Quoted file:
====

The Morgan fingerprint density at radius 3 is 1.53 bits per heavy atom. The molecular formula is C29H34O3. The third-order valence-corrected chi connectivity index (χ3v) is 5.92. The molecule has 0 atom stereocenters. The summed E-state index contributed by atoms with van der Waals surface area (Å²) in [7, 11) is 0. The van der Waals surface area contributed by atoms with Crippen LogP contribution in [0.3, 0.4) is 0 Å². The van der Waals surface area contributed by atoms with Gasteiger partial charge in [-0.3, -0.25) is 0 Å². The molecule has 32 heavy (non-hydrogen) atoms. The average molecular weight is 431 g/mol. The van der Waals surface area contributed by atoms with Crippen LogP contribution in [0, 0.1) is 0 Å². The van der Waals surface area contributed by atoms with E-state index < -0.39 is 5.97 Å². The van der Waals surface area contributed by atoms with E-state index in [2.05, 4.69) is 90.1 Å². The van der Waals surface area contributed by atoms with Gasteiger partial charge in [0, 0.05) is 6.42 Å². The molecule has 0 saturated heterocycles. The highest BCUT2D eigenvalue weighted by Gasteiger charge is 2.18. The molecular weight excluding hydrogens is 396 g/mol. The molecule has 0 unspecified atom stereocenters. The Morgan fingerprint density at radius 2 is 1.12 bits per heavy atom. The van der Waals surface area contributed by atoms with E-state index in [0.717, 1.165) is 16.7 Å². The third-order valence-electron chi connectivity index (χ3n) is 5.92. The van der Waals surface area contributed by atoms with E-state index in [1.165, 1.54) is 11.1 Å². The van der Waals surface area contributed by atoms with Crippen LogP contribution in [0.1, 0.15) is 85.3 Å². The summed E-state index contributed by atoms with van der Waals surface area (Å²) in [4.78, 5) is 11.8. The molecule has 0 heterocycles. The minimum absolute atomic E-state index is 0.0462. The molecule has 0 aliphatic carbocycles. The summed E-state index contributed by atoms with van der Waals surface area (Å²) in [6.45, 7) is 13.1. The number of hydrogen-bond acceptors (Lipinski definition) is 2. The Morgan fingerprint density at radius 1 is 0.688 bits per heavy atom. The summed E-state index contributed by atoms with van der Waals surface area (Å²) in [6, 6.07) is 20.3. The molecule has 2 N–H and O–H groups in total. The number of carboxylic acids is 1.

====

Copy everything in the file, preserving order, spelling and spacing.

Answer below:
The Morgan fingerprint density at radius 3 is 1.53 bits per heavy atom. The molecular formula is C29H34O3. The third-order valence-corrected chi connectivity index (χ3v) is 5.92. The molecule has 0 atom stereocenters. The summed E-state index contributed by atoms with van der Waals surface area (Å²) in [7, 11) is 0. The van der Waals surface area contributed by atoms with Crippen LogP contribution in [0.3, 0.4) is 0 Å². The van der Waals surface area contributed by atoms with Gasteiger partial charge in [-0.3, -0.25) is 0 Å². The molecule has 32 heavy (non-hydrogen) atoms. The average molecular weight is 431 g/mol. The van der Waals surface area contributed by atoms with Crippen LogP contribution in [0, 0.1) is 0 Å². The van der Waals surface area contributed by atoms with E-state index < -0.39 is 5.97 Å². The van der Waals surface area contributed by atoms with E-state index in [2.05, 4.69) is 90.1 Å². The van der Waals surface area contributed by atoms with Gasteiger partial charge in [0, 0.05) is 6.42 Å². The molecule has 0 saturated heterocycles. The highest BCUT2D eigenvalue weighted by Gasteiger charge is 2.18. The molecular weight excluding hydrogens is 396 g/mol. The molecule has 0 unspecified atom stereocenters. The Morgan fingerprint density at radius 2 is 1.12 bits per heavy atom. The van der Waals surface area contributed by atoms with E-state index in [0.717, 1.165) is 16.7 Å². The third-order valence-electron chi connectivity index (χ3n) is 5.92. The van der Waals surface area contributed by atoms with E-state index in [1.165, 1.54) is 11.1 Å². The van der Waals surface area contributed by atoms with Crippen LogP contribution in [0.1, 0.15) is 85.3 Å². The summed E-state index contributed by atoms with van der Waals surface area (Å²) in [4.78, 5) is 11.8. The molecule has 0 heterocycles. The minimum absolute atomic E-state index is 0.0462. The molecule has 0 aliphatic carbocycles. The summed E-state index contributed by atoms with van der Waals surface area (Å²) in [6.45, 7) is 13.1. The number of hydrogen-bond acceptors (Lipinski definition) is 2. The Morgan fingerprint density at radius 1 is 0.688 bits per heavy atom. The summed E-state index contributed by atoms with van der Waals surface area (Å²) in [6, 6.07) is 20.3. The molecule has 2 N–H and O–H groups in total. The number of carboxylic acids is 1.